Journal of Fluid Mechanics



Motion of inertial spheroidal particles in a shear flow near a solid wall with special application to aerosol transport in microgravity


EHUD GAVZE a1 and MICHAEL SHAPIRO a2c1
a1 Israel Institute for Biological Research, PO Box 19, Ness-Ziona 74100, Israel
a2 Laboratory of Transport Processes in Porous Materials, Faculty of Mechanical Engineering, Technion – Israel Institute of Technology, Haifa 32000, Israel

Abstract

Trajectories of inertial spheroidal particles moving in a shear flow near a solid wall are calculated numerically from the Stokes flow equations by computing the hydrodynamic forces and torques acting on the particles. Near the wall these interactions cause coupling between the particle's rotational and translational motions. Due to this coupling an inertial spheroid is shown to move along an oscillatory trajectory, while simultaneously drifting towards the wall. This phenomenon occurs in the absence of gravity as a combined effect of three factors: particle non-spherical shape, its inertia and particle–wall hydrodynamic interactions. This drift is absent for inertialess spheroids, and also for inertial spherical particles which move along flow streamlines.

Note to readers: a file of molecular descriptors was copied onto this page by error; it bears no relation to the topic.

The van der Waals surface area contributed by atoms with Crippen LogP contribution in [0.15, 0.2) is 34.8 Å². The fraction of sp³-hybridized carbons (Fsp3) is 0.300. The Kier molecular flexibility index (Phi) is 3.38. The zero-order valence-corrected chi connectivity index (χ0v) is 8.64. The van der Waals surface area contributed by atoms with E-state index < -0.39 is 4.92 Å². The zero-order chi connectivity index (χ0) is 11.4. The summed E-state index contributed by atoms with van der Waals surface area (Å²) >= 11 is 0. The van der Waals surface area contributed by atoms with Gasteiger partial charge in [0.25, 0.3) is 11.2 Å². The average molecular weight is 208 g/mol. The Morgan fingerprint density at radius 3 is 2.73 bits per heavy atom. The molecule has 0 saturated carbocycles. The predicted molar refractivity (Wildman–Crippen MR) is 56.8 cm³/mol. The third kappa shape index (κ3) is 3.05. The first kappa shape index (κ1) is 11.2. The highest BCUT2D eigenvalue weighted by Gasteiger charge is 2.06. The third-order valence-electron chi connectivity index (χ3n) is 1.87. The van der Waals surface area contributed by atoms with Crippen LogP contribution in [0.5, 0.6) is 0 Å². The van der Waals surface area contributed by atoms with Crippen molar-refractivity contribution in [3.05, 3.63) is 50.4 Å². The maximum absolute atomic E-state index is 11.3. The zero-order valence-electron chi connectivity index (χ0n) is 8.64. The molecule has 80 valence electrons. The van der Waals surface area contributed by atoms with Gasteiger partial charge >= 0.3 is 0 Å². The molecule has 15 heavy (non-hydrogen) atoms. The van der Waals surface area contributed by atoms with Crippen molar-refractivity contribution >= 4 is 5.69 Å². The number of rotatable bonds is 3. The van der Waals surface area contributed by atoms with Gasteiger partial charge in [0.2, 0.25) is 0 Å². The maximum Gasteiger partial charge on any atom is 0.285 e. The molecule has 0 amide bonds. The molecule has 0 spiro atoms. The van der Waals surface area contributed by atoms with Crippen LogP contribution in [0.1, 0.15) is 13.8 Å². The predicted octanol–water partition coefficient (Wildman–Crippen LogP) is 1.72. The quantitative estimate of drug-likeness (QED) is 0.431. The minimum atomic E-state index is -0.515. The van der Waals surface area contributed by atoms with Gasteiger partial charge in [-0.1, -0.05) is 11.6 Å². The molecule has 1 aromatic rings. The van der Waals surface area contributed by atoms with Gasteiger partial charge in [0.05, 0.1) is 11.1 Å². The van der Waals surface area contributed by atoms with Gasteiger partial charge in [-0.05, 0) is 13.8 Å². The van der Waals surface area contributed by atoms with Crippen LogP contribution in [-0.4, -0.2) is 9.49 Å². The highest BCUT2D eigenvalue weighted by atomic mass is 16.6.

The drift velocity is calculated for various particle aspect ratios γ and relaxation times τ. An approximate solution, valid for small particle inertia is developed, which allows the contribution of various terms to the drift velocity to be elucidated. It was found that the maximum value of the drift velocity prevails for N(γ)γ2τs[similar]4, where s is the shear rate and N(γ) is a decreasing function of γ, related to the particle–wall hydrodynamic interactions. In the limiting cases of large and small inertia and also of very long and thin spheroids, the drift vanishes.

Possible applications of the results are discussed in the context of transport of micrometre particles in microgravity conditions. It is shown that the model used is applicable for analysis of the deposition of aerosol particles with sizes above 10 μm inhaled in the human respiratory tract in the absence of gravity.

(Received May 8 1997)
(Revised February 26 1998)


Correspondence:
c1 Author to whom correspondence should be addressed.


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